by Jon Sanders
Research Editor and Senior Fellow, Regulatory Studies, John Locke Foundation
Krugman now: Paring back on generous unemployment benefits is cruel … and meanspirited!
In general, modern conservatives believe that our national character is being sapped by social programs that, in the memorable words of Paul Ryan, the chairman of the House Budget Committee, “turn the safety net into a hammock that lulls able-bodied people to lives of dependency and complacency.” More specifically, they believe that unemployment insurance encourages jobless workers to stay unemployed, rather than taking available jobs.
Krugman then: Generous unemployment benefits encourage jobless workers to stay unemployed, rather than taking available jobs
Public policy designed to help workers who lose their jobs can lead to structural unemployment as an unintended side effect. Most economically advanced countries provide benefits to laid-off workers as a way to tide them over until they find a new jobs. In the United States, these benefits typically replace only a small fraction of a worker’s income and expire after 26 weeks. In other countries, particularly in Europe, benefits are more generous and last longer. The drawback to this generosity is that it reduces a worker’s incentive to quickly find a new job. Generous unemployment benefits in some European countries are widely believed to be one of the main causes of ‘Eurosclerosis,’ the persistent high unemployment that affects a number of European countries.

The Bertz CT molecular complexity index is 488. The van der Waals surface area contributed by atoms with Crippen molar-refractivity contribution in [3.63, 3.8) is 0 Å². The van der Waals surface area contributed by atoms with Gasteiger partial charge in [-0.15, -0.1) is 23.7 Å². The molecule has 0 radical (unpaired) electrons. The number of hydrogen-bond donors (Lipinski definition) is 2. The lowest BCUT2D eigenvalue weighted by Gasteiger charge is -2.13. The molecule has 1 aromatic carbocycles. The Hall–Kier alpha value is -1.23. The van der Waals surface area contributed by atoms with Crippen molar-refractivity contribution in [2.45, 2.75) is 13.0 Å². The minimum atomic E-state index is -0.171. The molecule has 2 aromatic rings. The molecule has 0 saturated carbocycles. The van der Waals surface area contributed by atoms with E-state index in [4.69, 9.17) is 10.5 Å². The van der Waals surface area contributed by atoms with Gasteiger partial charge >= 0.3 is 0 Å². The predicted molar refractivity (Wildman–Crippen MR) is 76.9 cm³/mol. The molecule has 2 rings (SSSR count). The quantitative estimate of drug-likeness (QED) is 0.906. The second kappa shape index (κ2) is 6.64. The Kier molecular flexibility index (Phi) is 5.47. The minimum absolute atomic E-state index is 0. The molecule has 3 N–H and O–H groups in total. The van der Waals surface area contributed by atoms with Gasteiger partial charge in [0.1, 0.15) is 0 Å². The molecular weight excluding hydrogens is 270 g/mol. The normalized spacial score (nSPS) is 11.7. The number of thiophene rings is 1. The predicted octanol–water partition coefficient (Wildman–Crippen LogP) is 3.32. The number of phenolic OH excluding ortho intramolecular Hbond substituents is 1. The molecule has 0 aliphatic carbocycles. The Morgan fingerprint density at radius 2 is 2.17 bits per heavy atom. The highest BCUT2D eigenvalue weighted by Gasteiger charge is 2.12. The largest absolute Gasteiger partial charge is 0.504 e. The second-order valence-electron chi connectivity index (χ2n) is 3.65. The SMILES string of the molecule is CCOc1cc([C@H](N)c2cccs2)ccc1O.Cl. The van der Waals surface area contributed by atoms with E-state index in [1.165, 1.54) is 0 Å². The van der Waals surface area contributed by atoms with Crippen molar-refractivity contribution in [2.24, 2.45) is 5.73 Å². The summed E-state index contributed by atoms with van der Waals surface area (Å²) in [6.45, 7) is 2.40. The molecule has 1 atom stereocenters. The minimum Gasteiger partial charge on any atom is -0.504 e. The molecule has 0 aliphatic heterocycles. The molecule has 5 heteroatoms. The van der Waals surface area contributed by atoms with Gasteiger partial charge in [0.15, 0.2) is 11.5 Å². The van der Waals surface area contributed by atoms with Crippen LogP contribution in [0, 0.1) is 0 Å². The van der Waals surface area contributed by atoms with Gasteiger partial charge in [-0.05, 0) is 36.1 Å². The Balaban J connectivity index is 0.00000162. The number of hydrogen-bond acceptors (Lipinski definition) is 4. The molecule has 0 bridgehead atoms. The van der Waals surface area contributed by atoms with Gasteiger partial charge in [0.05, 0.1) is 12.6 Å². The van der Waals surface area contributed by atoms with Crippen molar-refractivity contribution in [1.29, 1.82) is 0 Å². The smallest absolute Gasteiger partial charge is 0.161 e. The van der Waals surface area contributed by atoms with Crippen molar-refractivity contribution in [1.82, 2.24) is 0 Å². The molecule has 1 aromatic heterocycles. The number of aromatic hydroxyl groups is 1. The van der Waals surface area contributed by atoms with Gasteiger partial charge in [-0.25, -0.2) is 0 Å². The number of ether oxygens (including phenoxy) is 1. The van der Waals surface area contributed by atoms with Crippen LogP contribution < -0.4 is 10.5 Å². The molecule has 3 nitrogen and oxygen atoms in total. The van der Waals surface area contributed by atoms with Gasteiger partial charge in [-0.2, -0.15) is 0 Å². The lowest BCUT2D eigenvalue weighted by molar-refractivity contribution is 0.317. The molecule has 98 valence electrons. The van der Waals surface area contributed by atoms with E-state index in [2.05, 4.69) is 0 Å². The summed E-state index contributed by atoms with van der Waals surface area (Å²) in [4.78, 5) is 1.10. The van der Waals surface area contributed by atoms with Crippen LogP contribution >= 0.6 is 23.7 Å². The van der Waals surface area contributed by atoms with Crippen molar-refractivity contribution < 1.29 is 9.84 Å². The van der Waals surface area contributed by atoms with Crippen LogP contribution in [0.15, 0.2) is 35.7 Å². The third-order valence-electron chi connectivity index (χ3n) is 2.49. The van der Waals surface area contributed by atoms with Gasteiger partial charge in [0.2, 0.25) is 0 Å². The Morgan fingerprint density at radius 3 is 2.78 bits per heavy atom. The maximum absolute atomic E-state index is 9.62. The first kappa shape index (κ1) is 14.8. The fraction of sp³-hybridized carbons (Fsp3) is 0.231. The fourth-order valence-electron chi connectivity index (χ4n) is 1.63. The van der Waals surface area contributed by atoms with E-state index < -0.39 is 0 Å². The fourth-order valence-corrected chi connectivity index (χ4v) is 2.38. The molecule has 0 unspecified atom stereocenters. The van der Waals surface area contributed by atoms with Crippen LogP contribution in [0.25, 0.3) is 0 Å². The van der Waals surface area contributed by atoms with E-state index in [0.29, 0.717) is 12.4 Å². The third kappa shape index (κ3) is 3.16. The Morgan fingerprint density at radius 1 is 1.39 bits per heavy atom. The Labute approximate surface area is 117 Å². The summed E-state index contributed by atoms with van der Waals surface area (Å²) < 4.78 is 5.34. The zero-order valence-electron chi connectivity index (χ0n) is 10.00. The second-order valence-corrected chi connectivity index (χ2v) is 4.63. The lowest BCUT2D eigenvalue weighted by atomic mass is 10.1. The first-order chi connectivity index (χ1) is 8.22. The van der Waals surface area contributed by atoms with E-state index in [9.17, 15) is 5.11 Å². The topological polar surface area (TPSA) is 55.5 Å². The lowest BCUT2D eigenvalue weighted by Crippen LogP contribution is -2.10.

The quotation is from page 210 from Macroeconomics, by Krugman and Robin Wells.
It’s for just such total reversals as this (and they are legion) that Krugman thinks quoting his past pronouncements amounts to a personal attack. Michael D. Tanner of Cato cruelly quoted this passage back in 2010 in Cato Commentary and Politico.